Letters to the Editor
ADVERTISEMENTS AND PROMOTIONS IN THE PROFESSIONS
A workshop on the code of ethics and conduct of various professions in relation to advertisements and promotions was organised by the SMA for Inter-Professional Presidents’ Group (IPPG) and held on 11 October 1997 at the Traders Hotel. Representatives from the Institute of Certified Public Accountants (ICPAS), Institute of Engineers (IES), Law Society of Singapore (LS), Singapore Institute of Architects (SIA), Singapore Institute of Surveyors and Valuers (SISV) and Singapore Medical Association (SMA) gave presentations on their respective Ethical Codes.
Professions differ from commercial trades and enterprises in that the activities of their members are governed by codes of professional and legislation which lay down the ground rules of ethical and professional behaviour. A professional who contravenes the ethical code is liable to censure from his professional organisation or disciplinary action by the regulatory board for more serious breaches. Advertising and soliciting are considered contrary to the fundamental principles of ethical behaviour and are prohibited by all the 6 professional bodies. Such activities undermine the credibility, dignity and image of the professionals and bring their members into disrepute in the eyes of the public. Advertising is defined as the promotion to the public of the skills or services provided by a professional or a firm with a view to procuring business, while soliciting involves the approaching of potential clients for the purpose of offering professional services.
Publicity, on the other hand, aims to provide objective factual and accurate information without claims of superiority over others through direct or indirect comparison and is permitted subject to certain guidelines. In some instances, publicity is even required by law in the form of petitions or notices as in the case of accountants acting in the capacity of trustee, liquidator or receiver. The type of information which can be publicised in business cards, directories and brochures varies for different professions but in general, only basic details like names of practitioners, professional qualifications, practice address, telecommunication numbers and services provided are allowed. Whereas doctors can state their principal area of practice or speciality, lawyers and accountants are not permitted to do so. Professionals involved in the building industry like engineers, architects and surveyors may have their company names listed on project signboard and sales brochures of projects they are involved in. However, they are not allowed to place congratulatory messages in newspapers or endorse any project.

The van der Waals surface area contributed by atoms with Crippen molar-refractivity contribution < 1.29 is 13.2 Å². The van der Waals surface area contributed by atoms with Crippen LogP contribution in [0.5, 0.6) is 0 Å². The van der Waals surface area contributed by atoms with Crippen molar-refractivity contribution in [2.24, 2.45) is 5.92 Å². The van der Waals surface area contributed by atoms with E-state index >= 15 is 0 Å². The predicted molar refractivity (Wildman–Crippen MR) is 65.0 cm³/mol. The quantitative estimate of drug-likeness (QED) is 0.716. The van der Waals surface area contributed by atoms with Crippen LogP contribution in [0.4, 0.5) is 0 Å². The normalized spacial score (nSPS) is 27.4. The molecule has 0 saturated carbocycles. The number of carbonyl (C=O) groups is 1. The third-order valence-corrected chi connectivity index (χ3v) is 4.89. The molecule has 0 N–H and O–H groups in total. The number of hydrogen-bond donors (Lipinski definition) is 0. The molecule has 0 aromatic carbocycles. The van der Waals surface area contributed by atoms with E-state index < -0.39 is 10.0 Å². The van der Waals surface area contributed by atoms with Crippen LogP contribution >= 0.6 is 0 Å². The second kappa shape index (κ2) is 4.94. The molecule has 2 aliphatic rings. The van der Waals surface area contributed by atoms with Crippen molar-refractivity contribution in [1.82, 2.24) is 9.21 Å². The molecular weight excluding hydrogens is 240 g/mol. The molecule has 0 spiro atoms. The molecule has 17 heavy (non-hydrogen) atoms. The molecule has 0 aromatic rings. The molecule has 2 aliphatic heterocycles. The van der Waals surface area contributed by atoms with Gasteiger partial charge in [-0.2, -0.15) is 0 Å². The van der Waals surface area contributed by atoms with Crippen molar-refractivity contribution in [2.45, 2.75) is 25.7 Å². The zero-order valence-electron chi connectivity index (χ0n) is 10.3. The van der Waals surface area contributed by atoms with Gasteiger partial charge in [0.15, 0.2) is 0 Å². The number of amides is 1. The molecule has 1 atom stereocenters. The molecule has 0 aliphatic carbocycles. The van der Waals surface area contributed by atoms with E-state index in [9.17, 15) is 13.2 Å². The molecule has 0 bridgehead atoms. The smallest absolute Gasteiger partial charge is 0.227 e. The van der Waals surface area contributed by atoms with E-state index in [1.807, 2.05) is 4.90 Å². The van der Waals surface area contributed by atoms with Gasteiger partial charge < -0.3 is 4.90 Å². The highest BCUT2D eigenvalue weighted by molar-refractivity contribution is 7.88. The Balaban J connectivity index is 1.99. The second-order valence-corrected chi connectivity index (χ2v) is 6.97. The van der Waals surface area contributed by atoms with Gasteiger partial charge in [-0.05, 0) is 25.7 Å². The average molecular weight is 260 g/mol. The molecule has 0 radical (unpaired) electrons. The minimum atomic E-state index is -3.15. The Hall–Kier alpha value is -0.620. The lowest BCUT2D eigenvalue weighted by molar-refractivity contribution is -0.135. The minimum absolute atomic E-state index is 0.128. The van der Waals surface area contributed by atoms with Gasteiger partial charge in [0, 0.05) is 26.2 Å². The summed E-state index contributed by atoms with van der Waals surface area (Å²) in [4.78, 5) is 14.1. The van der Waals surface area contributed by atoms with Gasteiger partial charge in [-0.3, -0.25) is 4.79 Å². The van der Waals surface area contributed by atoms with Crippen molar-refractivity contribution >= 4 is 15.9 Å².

Advertisements in the lay press are not permitted for all professions except the medical profession which allows healthcare establishments to place newspaper advertisements pertaining to their commencement of operation or change of address provided that they do not appear more than once every 6 months. This provision under the Advertising Guidelines of the Private Hospitals and Medical Clinics Regulations (May 97) was made against the background of increasing corporatisation and regionalisation of Singapore’s healthcare industry. With regard to publicity on the internet, different policies exist among professional bodies. Healthcare establishments and law firms are allowed to place web pages on the Internet. IES and SIA and SISV currently do not allow their members to place Internet advertisements while ICPAS does not have any provision in its professional code for this.
Except for architects and doctors, non-professionals in the respective fields are not allowed to own shares in professional practices. Architects are allowed to incorporate companies. Although non-professionals can legally own shares, the 30 companies which have been formed did not have owners who are not architects or engineers. Non-doctors can own medical clinics and hospitals under the MAAU regulations and a healthcare group was even allowed to be listed in the stock exchange.
The issue of para-professionals and laymen posing as accreditated professionals was also discussed. This appeared to be a concern across the various professions and different approaches were discussed including legal measures.
The workshop ended wth a discussion on the practice of businesses giving discounts on products and services, a common marketing strategy. While it is permissible to negotiate professional fees with clients, all professional bodies were against the idea of offering discounts upfront to potential clients as an inducement to attract more business because it is considered ignominious and it lowers the standing of professionals. On the issue of the medical profession offering discounts, the non-medical professionals unanimously agreed that as patients, their trust and confidence in the professional integrity of a doctor will be undermined if he is allowed in a discount scheme for his patients.
Dr AU KAH KAY